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The 1/23/11 APP reported that more behind closed door National Park Service (NPS) meetings for pending Sandy Hook and Fort Hancock Management Plans were underway.

History once again repeats itself. Since 1999 citizens/taxpayers voiced their concerns over the clandestine NPS procedures that excluded the public.

The NPS enabling statute, National Park Service Organic Act, 16 U.S.C.1. states, "...to promote and regulate the use of the...national parks...which purpose is to conserve the scenery and the natural and historic objects and the wild life therein and to provide for the enjoyment of the same in such manner and by such means as will leave them unimpaired for the enjoyment of future generations."

Our national public parklands and property should strictly adhere to the original intent and mission of the National Park Service Organic Act of 1916. The NPS is an appointed stewardship, not an exclusive ownership.

Our nation's parklands belong to us. All NPS plans, discussions and activities for any change of use of public property should require and provide full financial disclosure, opportunity for public review and comments prior to NPS considerations for approvals.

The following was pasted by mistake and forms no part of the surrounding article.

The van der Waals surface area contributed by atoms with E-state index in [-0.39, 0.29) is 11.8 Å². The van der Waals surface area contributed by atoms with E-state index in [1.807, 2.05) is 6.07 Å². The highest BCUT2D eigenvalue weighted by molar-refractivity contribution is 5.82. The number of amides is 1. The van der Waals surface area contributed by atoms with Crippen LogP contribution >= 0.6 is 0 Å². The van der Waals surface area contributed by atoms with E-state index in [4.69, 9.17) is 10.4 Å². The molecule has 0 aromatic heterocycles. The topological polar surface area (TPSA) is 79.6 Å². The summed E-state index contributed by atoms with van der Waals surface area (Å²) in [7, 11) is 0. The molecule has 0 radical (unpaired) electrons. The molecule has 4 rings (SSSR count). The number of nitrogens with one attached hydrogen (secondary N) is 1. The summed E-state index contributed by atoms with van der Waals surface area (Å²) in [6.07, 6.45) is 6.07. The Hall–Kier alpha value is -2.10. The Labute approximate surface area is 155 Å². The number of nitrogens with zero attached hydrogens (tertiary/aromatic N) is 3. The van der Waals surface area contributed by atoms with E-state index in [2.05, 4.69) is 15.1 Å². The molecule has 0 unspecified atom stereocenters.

Private commercialization of public property does not serve the best interests of the public and should not be supported by the NPS.

All that love Sandy Hook, should submit comments to the NPS. Tell them that the public must be involved in the planning process from the get go. All meetings should have full public disclosure and transparency. Sandy Hook's fragile barrier island must have the full benefit of an Environmental Impact Statement, opportunity for public review and comment prior to any proposed change of use.

Please submit comments to This email address is being protected from spambots. You need JavaScript enabled to view it., [email protected].gov and This email address is being protected from spambots. You need JavaScript enabled to view it. on the Hook's Management Plan by 1/31/11.

Sandy Hook must remain in public hands and not that of private for profit pockets.


Carole Balmer
Holmdel, NJ